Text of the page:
When you draft contempt pleadings, give some thought to what it is you are trying to accomplish. If all you are trying to do is to get the ex-husband to pay his child support, civil contempt may do the job for you. It only requires a preponderance of evidence, as opposed to the heavier burden for criminal contempt. If you insist on criminal contempt, look carefully at Dennis and its requirements. Do you really want to strap them on? Are they really in your client’s best interest? When you insist on criminal contempt, you are affording the defendant Fifth Amendment self-incrimination protection, the higher burden of proof, and even right to a jury trial (this applies in cases where the aggregation of penalties would result in a sentence that would require Sixth Amendment protection. McGowan v. State, 258 So.2d 810, 802 (Miss. 1972); Purvis v. Purvis, 657 So.2d 794, 798 (Miss. 1995); Walls v. Spell, 722 so.2d 566, 574 (Miss. 1998)).  

If you simply can not resist the urge to rattle the incarceration saber, be sure to acquaint yourself with the US Supreme Court decision in Turner v. Rogers.

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  • […] A previous post dealing with the subject is at this link. […]

  • […] talked here before about the distinction between indirect and direct criminal contempt. Indirect contempt is also called constructive […]

  • […] We visited the various types of contempt and how the court addresses them in a previous post. […]

  • thusbloggedanderson says:

    I thought Corr was useful for clarifying that, say, conduct in the courthouse (clerk’s office, etc.) does not count as “in the presence of the judge” — presence means presence, not vicinity.

    • Larry says:

      There are actually some cases that talk about conduct nearby, as in the halls of the courthouse. I think the dividing line falls where the court was affronted in a situation where the judge could clearly perceive with his own senses as it happened that the contemptuous conduct occurred, then it is direct. If it takes testimony of another to establish the facts, it should be treated as indirect. In Corr, I think the judge was correct that he should be able to take notice of what is in the court file. But it still took the admission of the contemnor, and perhaps testimony of others to make the case, which meant that they had to testify about matters outside the judge’s sensory perception. So I can’t argue with the MSSC ruling, and I agree that it does provide some helpful clarification in an area where there is only a small body of law to guide trial judges.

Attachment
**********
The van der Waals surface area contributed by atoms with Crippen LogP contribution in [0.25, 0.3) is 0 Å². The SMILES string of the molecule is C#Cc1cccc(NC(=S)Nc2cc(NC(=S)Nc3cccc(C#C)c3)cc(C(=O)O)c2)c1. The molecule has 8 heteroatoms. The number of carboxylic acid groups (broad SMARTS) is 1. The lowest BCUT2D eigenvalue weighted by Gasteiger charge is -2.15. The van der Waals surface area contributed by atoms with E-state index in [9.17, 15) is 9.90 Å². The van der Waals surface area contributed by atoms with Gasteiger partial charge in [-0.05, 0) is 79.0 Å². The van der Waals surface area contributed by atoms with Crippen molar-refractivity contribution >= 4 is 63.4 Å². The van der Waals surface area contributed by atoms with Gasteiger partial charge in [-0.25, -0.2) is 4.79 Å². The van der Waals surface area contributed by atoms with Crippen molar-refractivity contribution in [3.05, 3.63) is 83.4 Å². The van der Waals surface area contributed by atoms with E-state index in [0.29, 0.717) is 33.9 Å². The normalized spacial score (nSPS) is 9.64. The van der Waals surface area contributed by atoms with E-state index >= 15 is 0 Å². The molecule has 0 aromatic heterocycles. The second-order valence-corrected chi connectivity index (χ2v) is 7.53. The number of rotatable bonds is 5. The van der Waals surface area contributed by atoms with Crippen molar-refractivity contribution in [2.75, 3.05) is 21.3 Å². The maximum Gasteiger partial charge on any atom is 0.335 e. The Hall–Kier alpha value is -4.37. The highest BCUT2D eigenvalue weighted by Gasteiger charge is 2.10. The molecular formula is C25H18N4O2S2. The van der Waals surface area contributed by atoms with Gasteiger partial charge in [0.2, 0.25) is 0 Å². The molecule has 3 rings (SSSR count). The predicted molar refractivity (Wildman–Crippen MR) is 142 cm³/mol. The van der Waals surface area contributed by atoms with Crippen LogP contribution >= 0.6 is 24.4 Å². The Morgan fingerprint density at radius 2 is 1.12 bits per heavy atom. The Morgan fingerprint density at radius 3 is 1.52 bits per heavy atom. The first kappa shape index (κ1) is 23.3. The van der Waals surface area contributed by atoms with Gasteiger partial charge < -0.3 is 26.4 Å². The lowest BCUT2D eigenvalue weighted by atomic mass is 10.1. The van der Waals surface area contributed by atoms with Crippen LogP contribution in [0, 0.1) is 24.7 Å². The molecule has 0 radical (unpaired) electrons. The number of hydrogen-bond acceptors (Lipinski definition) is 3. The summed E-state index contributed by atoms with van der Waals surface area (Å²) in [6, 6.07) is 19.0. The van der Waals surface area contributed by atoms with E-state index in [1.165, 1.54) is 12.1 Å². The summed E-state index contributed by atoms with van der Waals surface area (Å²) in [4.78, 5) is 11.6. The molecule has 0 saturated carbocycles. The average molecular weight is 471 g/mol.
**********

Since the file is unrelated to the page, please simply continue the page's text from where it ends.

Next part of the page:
• thusbloggedanderson says:

        So if the judge at the bench hears shouting in the hallway, some 10 or 12-letter words perhaps, but needs to ask questions to find out WHO is shouting, still no direct contempt?

      • Larry says:

        A few questions don’t remove it from direct contempt, in my opinion. I saw with my own two eyes a man flip me off while I was on the bench. I had the bailiff bring him forward and asked him whether he meant that as a gesture of contempt, which he affirmed. That cost him 5 days in jail (but had he denied it I would have found the gesture contemptuous and sentenced him anyway). Likewise, if the judge hears a disturbance out in the hall with his own ears and asks the bailiff to bring in the shouter, it would depend from there whether there is any dispute as to who caused it and why. If there is any genuine dispute, in my opinion, it should be treated from that point as indirect. If a lawyer does not appear in court when scheduled, is that in the presence of the court or not?

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You are currently reading THE INS AND OUTS OF CONTEMPT at The Better Chancery Practice Blog.